Terror Victims' Names, Stories Emerge

Thomas Burnett phoned his wife from hijacked United Airlines Flight 93, and said he was going to die, but he wasn't going quietly.

"There's three of us who are going to do something about it," he reportedly told Deena Burnett.

Minutes later, the plane crashed, 80 miles southeast of Pittsburgh, just after 10 a.m. ET. The aircraft had been scheduled to fly from Newark, N.J. to San Francisco.

Deena Burnett says her husband told her three men had taken control of the plane, and that the hijackers had fatally stabbed one person on board, the family's priest told the San Francisco Chronicle.

Burnett told his wife, "I love you, honey," then the line went dead, the Rev. Frank Colacicco, pastor of St. Isidore's Catholic Church said.

Mark Bingham called his mother from the same plane, 15 minutes before it crashed.

"Mark said, 'Mom this is Mark Bingham.' He gave me his last name, he was so rattled," said his mother Alice Hoglan, speaking to ABCNEWS' Good Morning America from her home in Sacramento, Calif.

The 31-year-old public relations executive, apparently using the airphone built into his seat, said three men had taken over the aircraft, which was scheduled to fly from Newark, N.J., to San Francisco.

"I told him I loved him, and it went dead," Hoglan said.

Only a trickle of information about the victims is coming in, but that trickle threatens to turn into a flood as more bodies are recovered and others are rescued.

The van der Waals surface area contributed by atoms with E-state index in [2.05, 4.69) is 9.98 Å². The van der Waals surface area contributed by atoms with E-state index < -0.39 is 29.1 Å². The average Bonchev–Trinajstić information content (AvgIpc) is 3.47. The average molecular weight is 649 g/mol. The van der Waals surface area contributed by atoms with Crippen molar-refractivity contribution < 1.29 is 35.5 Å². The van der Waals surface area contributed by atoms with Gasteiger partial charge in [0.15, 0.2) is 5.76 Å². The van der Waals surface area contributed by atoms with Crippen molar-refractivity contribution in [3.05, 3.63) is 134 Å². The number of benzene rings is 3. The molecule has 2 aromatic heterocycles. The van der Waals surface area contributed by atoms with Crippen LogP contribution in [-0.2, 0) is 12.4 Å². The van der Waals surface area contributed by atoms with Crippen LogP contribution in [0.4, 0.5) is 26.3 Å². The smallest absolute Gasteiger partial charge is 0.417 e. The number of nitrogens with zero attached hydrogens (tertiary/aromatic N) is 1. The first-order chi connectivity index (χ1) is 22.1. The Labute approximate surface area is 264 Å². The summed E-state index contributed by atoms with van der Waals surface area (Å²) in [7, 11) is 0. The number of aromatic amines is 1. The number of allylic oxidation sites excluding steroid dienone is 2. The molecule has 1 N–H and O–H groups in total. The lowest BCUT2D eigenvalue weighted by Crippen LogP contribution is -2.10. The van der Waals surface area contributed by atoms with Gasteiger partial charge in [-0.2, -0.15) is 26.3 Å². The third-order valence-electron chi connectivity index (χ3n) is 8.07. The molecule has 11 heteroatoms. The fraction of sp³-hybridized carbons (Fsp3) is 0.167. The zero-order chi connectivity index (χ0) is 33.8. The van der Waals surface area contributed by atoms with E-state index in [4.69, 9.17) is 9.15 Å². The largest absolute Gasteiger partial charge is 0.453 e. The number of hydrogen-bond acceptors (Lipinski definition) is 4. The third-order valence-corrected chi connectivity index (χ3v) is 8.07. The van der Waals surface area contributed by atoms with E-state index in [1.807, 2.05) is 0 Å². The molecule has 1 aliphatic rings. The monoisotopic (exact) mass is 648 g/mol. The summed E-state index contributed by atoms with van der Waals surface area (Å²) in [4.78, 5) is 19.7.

Barbara Olson, a former federal prosecutor and wife of U.S. Solicitor General Ted Olson, was aboard American Airlines Flight 77.

She called her husband on a cell phone to report that the plane had been hijacked and that at least two men had herded the passengers into the rear of the plane.

She asked her husband what she should do.

Shortly afterward, the plane crashed into the Pentagon.

Woman Desperately Searches for Fiancé

With tears streaming down her face, 24-year-old Gillian Volk stood this morning near the rubble of the World Trade Center, where her fiancé worked.

Kevin Michael Williams, also 24, worked for an investment firm on the 104th floor of one of the twin towers.

Volk said he had called after the first blast Tuesday morning to say they were being evacuated. But she hadn't heard from him since.

"I know he's going to come back to me," she said. "I'm not going to lose hope."

The high school sweethearts are engaged to be married on Dec. 1.

Scores of others gathered near the disaster site and nearby hospitals, hoping for news of missing friends and loved ones.

Kristen Logan desperately looked for her brother, passing out fliers with his picture to rescue personnel and the media. "I love him very much," she said.

Gladys McMillan was at the site hoping for information about her niece, Tyra, who worked in the World Trade Center. She had called her husband after the first attack, saying she smelled smoke.

"But the phone clicked off and that was the last anybody heard from her," McMillan said.

Counterterrorism Expert May Be Victim

In an apparent tragic twist of fate, a former FBI counterterrorism expert who led the investigation of the attack on the USS Cole may have been among those killed at the twin towers.

John O'Neill had recently taken a job as head of security for the WTC. O'Neill was the lead investigator in the 1998 bombings of U.S. embassies in Kenya and Tanzania, as well as the attack on the Cole, in October 2000.

He had left Yemen, the site of the Cole attack, because officials feared he could have been a terrorism target himself.

O'Neill had not been heard from since Tuesday morning.

Waiting for Word